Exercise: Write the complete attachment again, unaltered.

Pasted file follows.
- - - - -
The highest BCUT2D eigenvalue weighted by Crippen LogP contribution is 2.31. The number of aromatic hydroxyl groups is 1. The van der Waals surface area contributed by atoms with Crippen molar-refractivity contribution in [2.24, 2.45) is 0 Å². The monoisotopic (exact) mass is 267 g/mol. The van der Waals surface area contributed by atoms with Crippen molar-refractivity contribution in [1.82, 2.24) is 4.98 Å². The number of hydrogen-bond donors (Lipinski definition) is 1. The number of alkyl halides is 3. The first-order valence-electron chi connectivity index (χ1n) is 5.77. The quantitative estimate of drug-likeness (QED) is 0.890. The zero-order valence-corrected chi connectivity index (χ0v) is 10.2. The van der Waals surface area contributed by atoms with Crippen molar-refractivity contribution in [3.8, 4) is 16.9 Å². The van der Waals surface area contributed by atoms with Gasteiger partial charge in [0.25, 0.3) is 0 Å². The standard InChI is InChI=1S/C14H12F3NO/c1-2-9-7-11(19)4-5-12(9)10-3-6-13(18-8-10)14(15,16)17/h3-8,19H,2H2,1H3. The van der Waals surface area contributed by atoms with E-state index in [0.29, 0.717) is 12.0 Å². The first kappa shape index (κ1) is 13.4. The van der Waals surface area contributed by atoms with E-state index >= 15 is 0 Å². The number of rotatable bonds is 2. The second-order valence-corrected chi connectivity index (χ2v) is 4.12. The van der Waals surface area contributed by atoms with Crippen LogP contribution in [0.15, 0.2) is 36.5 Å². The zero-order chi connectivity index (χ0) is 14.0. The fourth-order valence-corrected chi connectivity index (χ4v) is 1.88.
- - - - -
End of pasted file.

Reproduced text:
The highest BCUT2D eigenvalue weighted by Crippen LogP contribution is 2.31. The number of aromatic hydroxyl groups is 1. The van der Waals surface area contributed by atoms with Crippen molar-refractivity contribution in [2.24, 2.45) is 0 Å². The monoisotopic (exact) mass is 267 g/mol. The van der Waals surface area contributed by atoms with Crippen molar-refractivity contribution in [1.82, 2.24) is 4.98 Å². The number of hydrogen-bond donors (Lipinski definition) is 1. The number of alkyl halides is 3. The first-order valence-electron chi connectivity index (χ1n) is 5.77. The quantitative estimate of drug-likeness (QED) is 0.890. The zero-order valence-corrected chi connectivity index (χ0v) is 10.2. The van der Waals surface area contributed by atoms with Crippen molar-refractivity contribution in [3.8, 4) is 16.9 Å². The van der Waals surface area contributed by atoms with Gasteiger partial charge in [0.25, 0.3) is 0 Å². The standard InChI is InChI=1S/C14H12F3NO/c1-2-9-7-11(19)4-5-12(9)10-3-6-13(18-8-10)14(15,16)17/h3-8,19H,2H2,1H3. The van der Waals surface area contributed by atoms with E-state index in [0.29, 0.717) is 12.0 Å². The first kappa shape index (κ1) is 13.4. The van der Waals surface area contributed by atoms with E-state index >= 15 is 0 Å². The number of rotatable bonds is 2. The second-order valence-corrected chi connectivity index (χ2v) is 4.12. The van der Waals surface area contributed by atoms with Crippen LogP contribution in [0.15, 0.2) is 36.5 Å². The zero-order chi connectivity index (χ0) is 14.0. The fourth-order valence-corrected chi connectivity index (χ4v) is 1.88.